Prosecutors in the Manhattan district attorney's office in the public corruption unit and two lawyers from the Securities and Exchange Commission are looking into a $1.8 billion road repair on the Pulaski Skyway, an elevated roadway that connects Newark and Jersey City. They're investigating possible securities violations by the Port Authority of New York and New Jersey stemming from it agreeing to pay for those repairs.
The inquiries into securities law violations focus on a period of 2010 and 2011 when Gov. Chris Christie’s administration pressed the Port Authority to pay for extensive repairs to the Skyway and related road projects, diverting money that was to be used on a new Hudson River rail tunnel that Mr. Christie canceled in October 2010.The Port Authority lawyers resisted Christie's efforts to divert the funding, arguing that previous court decisions limited the Port's authority for road building to the airports or marine terminals under the agency's purview. Under what appears to be unrelenting pressure from the governor's office, the Port eventually redefined the Skyway project as as being related to “Lincoln Tunnel Access Infrastructure Improvements,” even though the Skyway and the Tunnel are not connected.
Again and again, Port Authority lawyers warned against the move: The Pulaski Skyway, they noted, is owned and operated by the state, putting it outside the agency’s purview, according to dozens of memos and emails reviewed by investigators and obtained by The New York Times.
But the Christie administration relentlessly lobbied to use the money for the Skyway, with Mr. Christie announcing publicly that the state planned to rely on Port Authority funds even before an agreement was reached. Eventually, the authority justified the Skyway repairs by casting the bridge as an access road to the Lincoln Tunnel, even though they are not directly connected.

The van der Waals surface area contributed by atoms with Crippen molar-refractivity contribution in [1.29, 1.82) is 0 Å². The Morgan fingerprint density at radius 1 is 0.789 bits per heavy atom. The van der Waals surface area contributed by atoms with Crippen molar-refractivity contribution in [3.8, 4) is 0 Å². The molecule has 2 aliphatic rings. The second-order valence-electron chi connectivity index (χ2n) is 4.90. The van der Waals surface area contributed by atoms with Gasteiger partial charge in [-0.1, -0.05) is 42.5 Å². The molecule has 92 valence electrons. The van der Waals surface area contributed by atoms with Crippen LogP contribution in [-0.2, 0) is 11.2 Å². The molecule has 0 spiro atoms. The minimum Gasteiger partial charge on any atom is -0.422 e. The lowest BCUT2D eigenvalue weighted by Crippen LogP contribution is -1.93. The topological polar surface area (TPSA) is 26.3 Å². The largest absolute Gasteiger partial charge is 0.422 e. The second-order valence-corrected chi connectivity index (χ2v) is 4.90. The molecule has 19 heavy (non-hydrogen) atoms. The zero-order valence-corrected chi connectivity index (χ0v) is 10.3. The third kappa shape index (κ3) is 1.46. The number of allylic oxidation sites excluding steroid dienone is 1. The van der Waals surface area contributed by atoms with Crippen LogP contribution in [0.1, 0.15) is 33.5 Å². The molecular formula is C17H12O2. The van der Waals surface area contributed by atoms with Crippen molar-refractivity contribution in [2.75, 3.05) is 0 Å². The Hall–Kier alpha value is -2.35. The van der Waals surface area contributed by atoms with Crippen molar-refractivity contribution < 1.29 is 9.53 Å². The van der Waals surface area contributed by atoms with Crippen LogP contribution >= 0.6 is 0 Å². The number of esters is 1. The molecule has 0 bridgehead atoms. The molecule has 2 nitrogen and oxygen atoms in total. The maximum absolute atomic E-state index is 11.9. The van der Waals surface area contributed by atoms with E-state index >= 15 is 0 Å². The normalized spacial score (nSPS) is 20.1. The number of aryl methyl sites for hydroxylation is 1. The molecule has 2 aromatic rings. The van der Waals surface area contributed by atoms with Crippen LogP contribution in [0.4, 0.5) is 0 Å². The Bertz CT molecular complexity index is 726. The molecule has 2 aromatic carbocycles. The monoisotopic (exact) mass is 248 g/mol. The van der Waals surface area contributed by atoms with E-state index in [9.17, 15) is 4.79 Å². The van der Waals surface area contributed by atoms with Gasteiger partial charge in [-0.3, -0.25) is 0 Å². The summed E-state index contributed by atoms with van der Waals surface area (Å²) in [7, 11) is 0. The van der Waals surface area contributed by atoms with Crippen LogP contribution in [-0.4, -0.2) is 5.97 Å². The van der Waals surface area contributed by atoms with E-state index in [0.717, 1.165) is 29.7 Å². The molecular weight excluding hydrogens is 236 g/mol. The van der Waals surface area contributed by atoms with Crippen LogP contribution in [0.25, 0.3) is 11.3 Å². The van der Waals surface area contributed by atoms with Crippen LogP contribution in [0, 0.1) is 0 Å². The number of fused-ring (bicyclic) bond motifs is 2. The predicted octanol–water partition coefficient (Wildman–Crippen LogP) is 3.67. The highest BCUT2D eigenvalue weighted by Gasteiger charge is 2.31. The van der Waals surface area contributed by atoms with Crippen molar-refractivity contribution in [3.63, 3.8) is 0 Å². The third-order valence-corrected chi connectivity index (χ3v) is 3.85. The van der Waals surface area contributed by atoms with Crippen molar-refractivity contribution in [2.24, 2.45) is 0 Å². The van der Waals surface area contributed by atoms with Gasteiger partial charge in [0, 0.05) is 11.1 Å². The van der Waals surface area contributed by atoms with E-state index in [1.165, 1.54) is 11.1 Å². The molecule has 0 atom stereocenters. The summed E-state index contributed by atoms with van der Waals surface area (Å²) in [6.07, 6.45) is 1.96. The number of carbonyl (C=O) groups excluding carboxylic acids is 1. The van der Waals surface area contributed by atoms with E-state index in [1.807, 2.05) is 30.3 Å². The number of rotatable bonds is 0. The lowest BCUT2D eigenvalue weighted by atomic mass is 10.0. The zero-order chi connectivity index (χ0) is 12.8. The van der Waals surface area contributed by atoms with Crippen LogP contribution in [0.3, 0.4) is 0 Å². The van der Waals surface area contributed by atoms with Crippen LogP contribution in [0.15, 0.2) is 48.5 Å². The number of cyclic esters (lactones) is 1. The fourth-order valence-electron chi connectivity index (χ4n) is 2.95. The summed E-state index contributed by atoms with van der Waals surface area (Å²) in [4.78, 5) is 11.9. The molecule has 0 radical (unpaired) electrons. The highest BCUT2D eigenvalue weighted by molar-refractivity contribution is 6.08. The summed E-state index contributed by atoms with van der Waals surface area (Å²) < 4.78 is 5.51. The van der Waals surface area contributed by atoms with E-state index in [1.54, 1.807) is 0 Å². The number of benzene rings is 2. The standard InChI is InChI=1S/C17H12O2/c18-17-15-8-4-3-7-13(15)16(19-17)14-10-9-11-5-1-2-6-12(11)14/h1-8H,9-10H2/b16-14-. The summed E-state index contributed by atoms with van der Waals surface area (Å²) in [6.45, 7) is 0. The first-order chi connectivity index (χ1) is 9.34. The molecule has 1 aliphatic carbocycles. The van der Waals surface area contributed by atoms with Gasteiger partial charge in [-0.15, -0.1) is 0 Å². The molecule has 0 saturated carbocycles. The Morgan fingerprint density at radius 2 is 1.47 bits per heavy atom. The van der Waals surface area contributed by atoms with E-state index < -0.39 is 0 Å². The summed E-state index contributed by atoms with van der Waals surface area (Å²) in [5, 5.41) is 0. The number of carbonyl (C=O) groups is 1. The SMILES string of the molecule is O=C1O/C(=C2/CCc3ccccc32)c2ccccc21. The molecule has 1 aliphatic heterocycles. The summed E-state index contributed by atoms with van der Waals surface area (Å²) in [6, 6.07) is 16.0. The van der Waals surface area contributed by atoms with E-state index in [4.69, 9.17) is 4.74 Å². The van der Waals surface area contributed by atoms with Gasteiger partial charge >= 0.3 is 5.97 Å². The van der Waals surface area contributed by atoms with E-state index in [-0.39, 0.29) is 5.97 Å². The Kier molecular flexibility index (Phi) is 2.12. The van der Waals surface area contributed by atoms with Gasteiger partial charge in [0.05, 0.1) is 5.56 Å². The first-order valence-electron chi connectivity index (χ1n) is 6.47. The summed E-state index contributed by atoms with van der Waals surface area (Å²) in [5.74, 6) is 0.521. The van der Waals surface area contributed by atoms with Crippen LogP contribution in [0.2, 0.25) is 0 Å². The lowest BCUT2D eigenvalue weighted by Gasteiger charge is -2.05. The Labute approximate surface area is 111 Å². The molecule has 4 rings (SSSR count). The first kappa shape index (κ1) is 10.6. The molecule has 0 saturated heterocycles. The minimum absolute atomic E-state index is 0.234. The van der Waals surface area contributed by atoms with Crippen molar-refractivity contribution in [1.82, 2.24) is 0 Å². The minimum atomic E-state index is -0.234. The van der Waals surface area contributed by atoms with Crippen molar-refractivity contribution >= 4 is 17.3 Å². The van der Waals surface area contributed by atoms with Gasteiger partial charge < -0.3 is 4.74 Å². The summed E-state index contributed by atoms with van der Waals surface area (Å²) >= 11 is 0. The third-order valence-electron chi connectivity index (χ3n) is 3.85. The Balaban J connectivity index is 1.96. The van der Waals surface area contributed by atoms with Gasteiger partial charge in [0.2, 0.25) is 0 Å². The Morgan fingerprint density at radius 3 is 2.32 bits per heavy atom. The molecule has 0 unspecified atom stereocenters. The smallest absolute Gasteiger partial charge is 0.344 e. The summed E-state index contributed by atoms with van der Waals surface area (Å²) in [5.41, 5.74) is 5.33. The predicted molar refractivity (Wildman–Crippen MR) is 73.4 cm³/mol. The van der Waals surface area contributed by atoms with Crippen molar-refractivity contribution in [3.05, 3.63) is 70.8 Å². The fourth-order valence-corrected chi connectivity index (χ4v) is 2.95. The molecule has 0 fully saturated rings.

That deception is potentially covered under a New York State law known as the Martin Act. Under that law, the Times reports, "prosecutors can bring felony charges for intentionally deceiving bond holders, without having to prove any intent to defraud or even establish that any fraud occurred." There could be criminal charges under the Martin Act, as well as civil action under the same law and potential civil action by the SEC under federal securities law.
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This is one scandal that Christie seems to be directly in the smack-dab middle of. In January, 2011, he gave a news conference in which he announced his intention to use the Port funding for the Pulaski Skyway project and tied the Skyway to the Holland Tunnell, "a move that took some Port Authority administrators by surprise, according to former agency officials." The Holland Tunnel is also not under the Port's jurisdiction and they also couldn't use funds for any improvements to roadways connected to it. Eventually, the Port gave way to pressure from the state, with Bill Baroni, then the deputy executive director giving in. (You'll remember Baroni—he resigned the post soon after that other bridge scandal broke.) On March 24, 2011, the deputy counsel at the authority sent the message "It's evident to say, but we gotta figure this out." A day later, the Port announced in a memo that it had the legislative authority to divert the funds.
So Christie's got another scandal on his hands, possibly more. The Times also notes, buried away in this story, that the Manhattan district attorney is in the early stages at looking at a number of bridge repair projects, including the Goethals and Bayonne Bridges.